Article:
“Where am I? What happened?” The man’s voice was soft, deep, with a southern lilt to it.

Jim gave him a reassuring smile. “You’re in my farm house. I'm James Kirk, my dog found you on your horse, unconscious from the cold.”

Alarm flashed in the beautiful hazel eyes. “My horse….”

Jim put a soothing hand on the man’s chest. “She's fine, don't worry. She's in the warm barn right next to my own horse.” Jim patted him gently, feeling a strange reluctance to remove his hand from the broad chest.

The man relaxed, reassured. “My case?”

Jim pointed to the table. “Right over there, safe and sound. Your saddle bag too.”

The man sighed softly, his hazel eyes intent on Jim’s face. “Thanks, James.”

“Jim. I'm called Jim. You?”

“Leonard McCoy. Dr. Leonard McCoy.”

“A sawbones, huh?” Jim grinned. “Well, Sawbones, you were very lucky, Cupcake here found you.”

The man’s lips twitched in amusement as he glanced at the huge dog. “Cupcake?”

“Yeah, 'cause he's a very sweet boy, right, Cupcake?” Jim patted the massive head affectionately. “So, how about a cup of hot coffee to finish warming you up? Want to sit up to drink it?”

McCoy nodded. Jim pulled a couple of more quilts off him and leaned over to help McCoy sit up. He could feel the strong bicep and shoulder muscles flex as Jim helped him sit. “Easy now.” He stepped back. “Alright?”

McCoy nodded again. “I'm okay, thanks, Jim.”

Jim went to the stove and poured a cup of strong, black, coffee. “Here you go,” he said handing McCoy the cup. McCoy’s hand came up to the cup, but it was shaking badly. Jim covered his hand with his own warm one, and held it steady so the doctor could sip. McCoy closed his eyes in bliss as the hot drink went down. “S’ good,” he murmured. Jim let him take a few more sips then put the cup down.

“Your hands are still freezing,” he said. “Let me warm them up. You, as a doctor, should know that frost bitten fingers are nothing to fool around with.“ He took one hand in his own calloused ones and rubbed it briskly. McCoy, Jim noted absently, intent on his task, had beautiful hands, a wide palm with long, slender fingers, soft and without callouses like Jim’s. For a brief moment he wondered what those hands would feel like on his body and he felt a faint flush suffuse his face. What the hell! Where had that thought come from?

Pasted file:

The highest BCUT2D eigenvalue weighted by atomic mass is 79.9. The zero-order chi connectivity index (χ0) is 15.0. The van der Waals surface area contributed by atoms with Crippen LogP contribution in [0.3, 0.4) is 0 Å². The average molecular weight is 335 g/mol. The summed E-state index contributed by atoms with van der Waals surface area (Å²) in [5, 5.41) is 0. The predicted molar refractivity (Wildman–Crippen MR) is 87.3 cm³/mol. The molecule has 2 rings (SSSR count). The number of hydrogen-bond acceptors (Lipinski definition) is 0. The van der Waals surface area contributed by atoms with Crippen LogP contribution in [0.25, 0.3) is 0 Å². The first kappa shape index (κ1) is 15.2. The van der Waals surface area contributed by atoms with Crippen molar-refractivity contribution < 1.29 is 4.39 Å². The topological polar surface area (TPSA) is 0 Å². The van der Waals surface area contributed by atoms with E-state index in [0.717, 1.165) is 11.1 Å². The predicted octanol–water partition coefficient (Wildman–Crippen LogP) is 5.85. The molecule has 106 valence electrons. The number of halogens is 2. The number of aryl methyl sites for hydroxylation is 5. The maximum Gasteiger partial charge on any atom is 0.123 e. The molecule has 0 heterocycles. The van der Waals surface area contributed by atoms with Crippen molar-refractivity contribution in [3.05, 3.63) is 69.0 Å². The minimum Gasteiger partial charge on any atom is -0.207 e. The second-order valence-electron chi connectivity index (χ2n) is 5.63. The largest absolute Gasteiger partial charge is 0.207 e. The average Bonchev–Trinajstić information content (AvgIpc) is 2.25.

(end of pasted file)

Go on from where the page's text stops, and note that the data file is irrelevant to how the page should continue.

When both of Bones’ hands had stopped trembling, Jim stopped the massage. The doctor flexed his fingers. “Thanks, Jim. They feel fine now.” He looked around. “I have to use your facilities,” he said.

“Sure. It's right down the hall to the right. Do you need help?”’

A faint flush came over the high cheek bones. “If you could help me up, I think I can manage it.”

“Sure.”

McCoy brought his legs over and put his feet down firmly on the floor sitting still for a moment. Jim held out his hands and McCoy leveraged himself up, putting his hands on Jim’s shoulders. He stood still testing his balance, meeting Jim’s blue eyes. Again, Jim felt that jolt in his stomach as he met those unusual hazel eyes. McCoy took one step and then another. Jim stood firm, close to him just in case. McCoy nodded to himself. “I'm alright, Jim. I feel okay.” He walked slowly away from Jim, who watched him closely. His steps were firm and he didn't waver. Jim saw that he'd been right; McCoy was tall, built solid, his shoulders broad, his arms muscular, his chest wide, tapering to a trim waist, slim hips, his legs straight and strong. Again Jim felt that strange pull of physical attraction as he watched McCoy.